Performance Monitoring

The analysis of performance monitoring revealed a significant main effect for group, reflecting higher accuracy among children with OI as compared to TBI, as already reported. Accuracy was also significantly higher on trials following errors than on trials following correct responses (80.80% vs. 77.11%), F(1,125)= 12.11, p < .001, suggesting that children monitored their performance and responded to errors with increased vigilance. However, the interaction of group membership and trial type (after error vs. after correct response) was not significant, F(2,125)= 0.66, p > .10, suggesting that children with TBI did not differ from those with OI in their performance monitoring, despite their overall lower accuracy on the task.

The analysis of the RT data revealed marginally slower average reaction times after errors as opposed to correct responses, F(1,123)= 2.91, p < .09. However, the groups did not differ in this respect; the interaction of group and trial type (after error vs. after correct response) was not significant, F(2,123)= 1.10, p > .10.

Injury Severity

Neither CT-focal injury nor CT-diffuse injury scores was correlated with accuracy or RT on ToM trials, nor was lowest GCS score correlated with accuracy or RT on ToM trials. Furthermore, no correlation was found between CT-total injury scores and lowest GCS scores (rs = .034; p = .773).


In this study, we examined ToM in children with TBI, compared to age- and gender-matched peers with OI, using a new experimental paradigm, the Jack and Jill task. The task isolated trials that required intentional processing from those that did not, while maintaining comparable metacognitive, attention, and working memory demands. Switched, unwitnessed (ToM) trials required intentional processing, while the other trial types did not.

All children could perform the task. Although the groups differed in task accuracy, they did not differ in RT for correct responses. The fact that groups took a similar length of time to make a correct response is informative and suggests that both TBI groups attended to the task and attempted to solve it in the same time frame as did their age peers with OI.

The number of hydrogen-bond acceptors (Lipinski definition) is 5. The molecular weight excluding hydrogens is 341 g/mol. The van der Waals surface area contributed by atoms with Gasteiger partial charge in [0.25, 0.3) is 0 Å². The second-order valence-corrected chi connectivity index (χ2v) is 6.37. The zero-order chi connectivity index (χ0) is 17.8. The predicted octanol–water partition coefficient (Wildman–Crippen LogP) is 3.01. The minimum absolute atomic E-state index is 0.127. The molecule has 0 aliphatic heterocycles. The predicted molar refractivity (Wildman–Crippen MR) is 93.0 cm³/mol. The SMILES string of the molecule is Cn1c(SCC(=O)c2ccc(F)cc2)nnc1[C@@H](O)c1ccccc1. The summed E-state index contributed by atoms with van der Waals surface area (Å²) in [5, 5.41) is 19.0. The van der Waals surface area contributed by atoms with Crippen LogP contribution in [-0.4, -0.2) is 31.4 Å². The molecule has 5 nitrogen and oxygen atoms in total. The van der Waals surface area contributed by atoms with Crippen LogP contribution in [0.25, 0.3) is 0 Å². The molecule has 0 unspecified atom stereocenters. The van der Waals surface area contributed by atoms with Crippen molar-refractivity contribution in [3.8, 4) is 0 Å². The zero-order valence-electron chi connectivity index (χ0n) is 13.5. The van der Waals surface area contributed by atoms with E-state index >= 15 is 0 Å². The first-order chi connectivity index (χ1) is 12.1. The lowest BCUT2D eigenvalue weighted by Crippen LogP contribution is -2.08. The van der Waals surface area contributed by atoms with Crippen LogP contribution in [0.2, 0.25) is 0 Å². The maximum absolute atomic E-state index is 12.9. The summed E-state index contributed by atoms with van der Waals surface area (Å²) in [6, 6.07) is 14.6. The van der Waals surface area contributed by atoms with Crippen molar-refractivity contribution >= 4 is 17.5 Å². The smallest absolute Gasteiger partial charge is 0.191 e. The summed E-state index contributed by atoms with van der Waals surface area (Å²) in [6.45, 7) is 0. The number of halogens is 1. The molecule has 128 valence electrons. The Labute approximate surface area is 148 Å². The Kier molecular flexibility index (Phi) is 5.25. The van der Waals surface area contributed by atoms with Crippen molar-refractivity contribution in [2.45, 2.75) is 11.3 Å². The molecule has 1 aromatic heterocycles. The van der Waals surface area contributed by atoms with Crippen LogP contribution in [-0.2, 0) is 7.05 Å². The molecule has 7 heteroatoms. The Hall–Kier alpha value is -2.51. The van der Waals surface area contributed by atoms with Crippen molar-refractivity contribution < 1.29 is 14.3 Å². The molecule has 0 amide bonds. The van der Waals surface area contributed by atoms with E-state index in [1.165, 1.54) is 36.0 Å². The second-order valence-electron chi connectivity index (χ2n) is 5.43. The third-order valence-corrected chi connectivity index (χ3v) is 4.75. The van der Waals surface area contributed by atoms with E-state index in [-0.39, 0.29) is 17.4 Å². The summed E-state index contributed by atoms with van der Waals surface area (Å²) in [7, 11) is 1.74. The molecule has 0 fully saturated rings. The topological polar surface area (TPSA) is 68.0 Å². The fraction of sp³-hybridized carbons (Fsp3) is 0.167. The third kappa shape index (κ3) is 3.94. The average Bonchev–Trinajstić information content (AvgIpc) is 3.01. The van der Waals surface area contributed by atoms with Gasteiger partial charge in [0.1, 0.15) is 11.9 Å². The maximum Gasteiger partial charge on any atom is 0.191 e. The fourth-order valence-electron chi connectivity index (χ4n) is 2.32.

Overall task accuracy is sensitive to the presence of TBI. More centrally, children with TBI showed a specific deficit on ToM trials, suggesting that TBI produces selectively poorer processing of trials in which inferences must be made about someone else’s mental states, an effect that is magnified with increasing TBI severity. ToM trials engage a different type of processing from the non-ToM trials because even children with severe TBI were able to perform the same items correctly when they did not entail intentional demands. Intact performance on non-ToM trials suggests that children with TBI are able to keep information in mind and process that information across sequential frames. Of interest, the children with severe TBI performed more poorly than chance, which shows that they were not inattentive or random in their approach to the task but were failing to take account of what Jill must know if she did not witness the ball switch, which suggests a profound problem with intentional thinking.

Children with TBI have working memory challenges (e.g., Roncadin, Guger, Archibald, Barnes, & Dennis, 2004). Like any cognitive task, ToM tasks draw on general purpose functions, such as working memory and cognitive inhibition during typical development (Astington & Jenkins, 1999; Carlson, Moses, & Claxton, 2004; Gordon & Olson, 1998; Moses, 2001) and after TBI (Dennis, Agostino, Roncadin, & Levin, 2009); however, working memory does not explain the pattern or group differences (groups performed similarly on non-ToM items) or the fact that ToM items were more difficult for all groups, especially those with TBI. The performance on ToM trials suggests a specific problem with intentional processing, and is not secondary to problems in other general cognitive processes.